NTU Submits Testimony on Ohio's Commercial Activity Tax

Date: January 17, 2022
To: Members of the Ohio Ways and Means Committee
From: Jessica Ward, Director of State Affairs
Re: Support HB 234
Chair Merrin, Vice Chair Riedel and Members of the Ways and Means Committee, let me first express my gratitude for holding a hearing on HB 234. On behalf of taxpayers nationwide, National Taxpayers Union urges you to support this essential tax legislation authored by Representative Gross and Representative McClain. 
Notwithstanding economic data that highlights the damaging effects of the Commercial Activity Tax (CAT), Ohio still maintains this antiquated tax that hinders the well-being of employers and employees across your great state. The CAT, at its core, discourages competitiveness, deters investment in Ohio, and profoundly disregards basic economic merit. 
Understandably, this tax was implemented in 2005 in an effort to reduce and simplify taxation on business. It was a component of a tax package that did ultimately lessen the overall tax burden. While perhaps initially prudent, the economic landscape has since changed and the CAT is one of only a few gross receipt taxes still levied in the nation. Typically, states levy business taxes on net income, collecting taxes after expenses are deducted, as opposed to taxing gross revenue, which the CAT unreasonably does. Levying taxes on the entirety of a company’s gross receipts hardly seems sensible given it ignores deductions for compensation, costs of overhead and other various expenses needed to maintain operations.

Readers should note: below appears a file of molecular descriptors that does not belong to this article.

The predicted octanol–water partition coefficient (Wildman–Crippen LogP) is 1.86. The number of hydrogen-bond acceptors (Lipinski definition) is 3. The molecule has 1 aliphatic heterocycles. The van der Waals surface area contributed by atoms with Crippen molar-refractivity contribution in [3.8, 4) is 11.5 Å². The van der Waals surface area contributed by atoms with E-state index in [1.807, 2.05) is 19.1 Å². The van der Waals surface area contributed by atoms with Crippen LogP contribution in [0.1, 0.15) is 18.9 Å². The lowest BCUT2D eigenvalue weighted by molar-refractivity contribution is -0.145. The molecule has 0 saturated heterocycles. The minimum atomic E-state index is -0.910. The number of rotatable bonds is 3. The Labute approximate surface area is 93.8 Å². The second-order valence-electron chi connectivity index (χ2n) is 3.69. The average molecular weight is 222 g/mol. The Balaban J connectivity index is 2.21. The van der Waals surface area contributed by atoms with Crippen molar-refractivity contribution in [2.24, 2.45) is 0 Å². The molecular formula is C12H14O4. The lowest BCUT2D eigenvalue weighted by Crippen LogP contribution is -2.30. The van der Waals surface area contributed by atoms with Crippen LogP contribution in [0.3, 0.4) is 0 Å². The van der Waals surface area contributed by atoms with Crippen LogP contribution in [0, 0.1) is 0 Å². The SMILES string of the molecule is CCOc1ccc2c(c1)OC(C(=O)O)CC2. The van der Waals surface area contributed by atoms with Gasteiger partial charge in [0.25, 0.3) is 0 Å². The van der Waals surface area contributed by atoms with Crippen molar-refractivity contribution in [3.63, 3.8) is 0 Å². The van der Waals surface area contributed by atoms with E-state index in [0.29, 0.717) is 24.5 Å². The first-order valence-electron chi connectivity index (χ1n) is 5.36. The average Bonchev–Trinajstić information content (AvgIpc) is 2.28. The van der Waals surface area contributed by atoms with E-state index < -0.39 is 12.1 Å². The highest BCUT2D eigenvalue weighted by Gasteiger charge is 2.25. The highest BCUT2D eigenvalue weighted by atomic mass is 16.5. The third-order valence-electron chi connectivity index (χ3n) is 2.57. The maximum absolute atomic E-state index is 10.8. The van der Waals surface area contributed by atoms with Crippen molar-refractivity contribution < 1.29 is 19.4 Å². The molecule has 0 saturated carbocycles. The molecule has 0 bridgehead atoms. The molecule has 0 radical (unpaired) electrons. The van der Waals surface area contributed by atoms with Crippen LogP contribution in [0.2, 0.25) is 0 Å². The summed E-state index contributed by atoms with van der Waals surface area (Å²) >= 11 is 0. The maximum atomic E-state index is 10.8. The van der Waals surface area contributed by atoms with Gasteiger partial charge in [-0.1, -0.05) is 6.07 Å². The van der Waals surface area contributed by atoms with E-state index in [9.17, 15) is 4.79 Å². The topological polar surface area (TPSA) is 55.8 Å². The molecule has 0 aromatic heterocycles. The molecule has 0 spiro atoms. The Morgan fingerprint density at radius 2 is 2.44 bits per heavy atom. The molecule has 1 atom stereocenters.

Furthermore, the CAT is overly comprehensive, applying to any person or business which “owns or uses any capital in Ohio, is authorized to do business in Ohio, has bright line presence, or can otherwise be reached by Ohio for taxation under the U.S. Constitution.” During fiscal year 2020, CAT collections approached $2.0 billion. While that staggering number is certainly indicative of Ohio’s reluctance to eliminate the tax, the nature of the CAT means it frequently applies to businesses who are not profitable. Simply put, gross receipts taxes are completely detached from a business’ ability to provide payment and does not factor in significant losses potentially incurred during periods of economic anguish. 
There is general agreement that gross receipts taxes lack neutrality and are economically destructive. This has resulted in diminished popularity for this form of taxation. Repealing the CAT will undoubtedly have a positive impact on Ohio business owners and taxpayers simultaneously struggling with the pandemic’s disruptive impact during growing inflation. 
Under the proposal before the committee, the tax would be phased out incrementally over the course of five years, a legislative goal strongly supported by National Taxpayers Union. Eliminating Ohio’s antiquated CAT continues to move Ohio in the direction of positive economic growth and prosperity. As a small business owner myself, I graciously ask you to support this legislation. 
Thank you for your time and consideration. 
Jessica Ward 
Director of State Affairs 
National Taxpayers Union